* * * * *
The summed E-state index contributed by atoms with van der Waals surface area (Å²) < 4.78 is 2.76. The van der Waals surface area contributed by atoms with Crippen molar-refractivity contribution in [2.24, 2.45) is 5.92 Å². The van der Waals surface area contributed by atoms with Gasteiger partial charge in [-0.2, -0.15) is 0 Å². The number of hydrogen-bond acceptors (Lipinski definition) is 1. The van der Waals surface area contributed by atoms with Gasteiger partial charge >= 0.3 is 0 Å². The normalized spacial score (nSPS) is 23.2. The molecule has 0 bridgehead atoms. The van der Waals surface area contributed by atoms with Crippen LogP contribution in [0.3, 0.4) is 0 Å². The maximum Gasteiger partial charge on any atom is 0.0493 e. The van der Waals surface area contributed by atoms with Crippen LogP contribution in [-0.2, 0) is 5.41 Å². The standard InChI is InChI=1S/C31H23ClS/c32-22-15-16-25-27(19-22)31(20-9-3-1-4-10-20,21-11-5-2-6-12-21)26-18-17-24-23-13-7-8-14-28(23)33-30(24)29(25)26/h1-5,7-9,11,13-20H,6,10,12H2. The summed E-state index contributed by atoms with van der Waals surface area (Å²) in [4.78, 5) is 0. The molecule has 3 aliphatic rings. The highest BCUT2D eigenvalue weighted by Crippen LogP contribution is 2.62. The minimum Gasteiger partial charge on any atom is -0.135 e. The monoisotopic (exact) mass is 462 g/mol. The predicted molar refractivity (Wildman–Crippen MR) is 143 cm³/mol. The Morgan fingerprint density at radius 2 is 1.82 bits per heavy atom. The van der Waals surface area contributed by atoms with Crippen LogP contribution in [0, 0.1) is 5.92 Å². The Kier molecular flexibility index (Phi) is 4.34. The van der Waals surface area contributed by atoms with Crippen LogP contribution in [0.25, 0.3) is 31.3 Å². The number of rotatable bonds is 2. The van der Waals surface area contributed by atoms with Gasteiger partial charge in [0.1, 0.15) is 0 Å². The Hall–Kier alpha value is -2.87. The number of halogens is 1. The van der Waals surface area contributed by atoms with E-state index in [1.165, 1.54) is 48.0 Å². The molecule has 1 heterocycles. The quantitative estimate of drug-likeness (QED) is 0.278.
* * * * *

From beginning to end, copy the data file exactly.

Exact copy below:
The summed E-state index contributed by atoms with van der Waals surface area (Å²) < 4.78 is 2.76. The van der Waals surface area contributed by atoms with Crippen molar-refractivity contribution in [2.24, 2.45) is 5.92 Å². The van der Waals surface area contributed by atoms with Gasteiger partial charge in [-0.2, -0.15) is 0 Å². The number of hydrogen-bond acceptors (Lipinski definition) is 1. The van der Waals surface area contributed by atoms with Gasteiger partial charge >= 0.3 is 0 Å². The normalized spacial score (nSPS) is 23.2. The molecule has 0 bridgehead atoms. The van der Waals surface area contributed by atoms with Crippen LogP contribution in [0.3, 0.4) is 0 Å². The maximum Gasteiger partial charge on any atom is 0.0493 e. The van der Waals surface area contributed by atoms with Crippen LogP contribution in [-0.2, 0) is 5.41 Å². The standard InChI is InChI=1S/C31H23ClS/c32-22-15-16-25-27(19-22)31(20-9-3-1-4-10-20,21-11-5-2-6-12-21)26-18-17-24-23-13-7-8-14-28(23)33-30(24)29(25)26/h1-5,7-9,11,13-20H,6,10,12H2. The summed E-state index contributed by atoms with van der Waals surface area (Å²) in [4.78, 5) is 0. The molecule has 3 aliphatic rings. The highest BCUT2D eigenvalue weighted by Crippen LogP contribution is 2.62. The minimum Gasteiger partial charge on any atom is -0.135 e. The monoisotopic (exact) mass is 462 g/mol. The predicted molar refractivity (Wildman–Crippen MR) is 143 cm³/mol. The Morgan fingerprint density at radius 2 is 1.82 bits per heavy atom. The van der Waals surface area contributed by atoms with Crippen LogP contribution in [0, 0.1) is 5.92 Å². The Kier molecular flexibility index (Phi) is 4.34. The van der Waals surface area contributed by atoms with Crippen LogP contribution in [0.25, 0.3) is 31.3 Å². The number of rotatable bonds is 2. The van der Waals surface area contributed by atoms with Gasteiger partial charge in [0.1, 0.15) is 0 Å². The Hall–Kier alpha value is -2.87. The number of halogens is 1. The van der Waals surface area contributed by atoms with E-state index in [1.165, 1.54) is 48.0 Å². The molecule has 1 heterocycles. The quantitative estimate of drug-likeness (QED) is 0.278.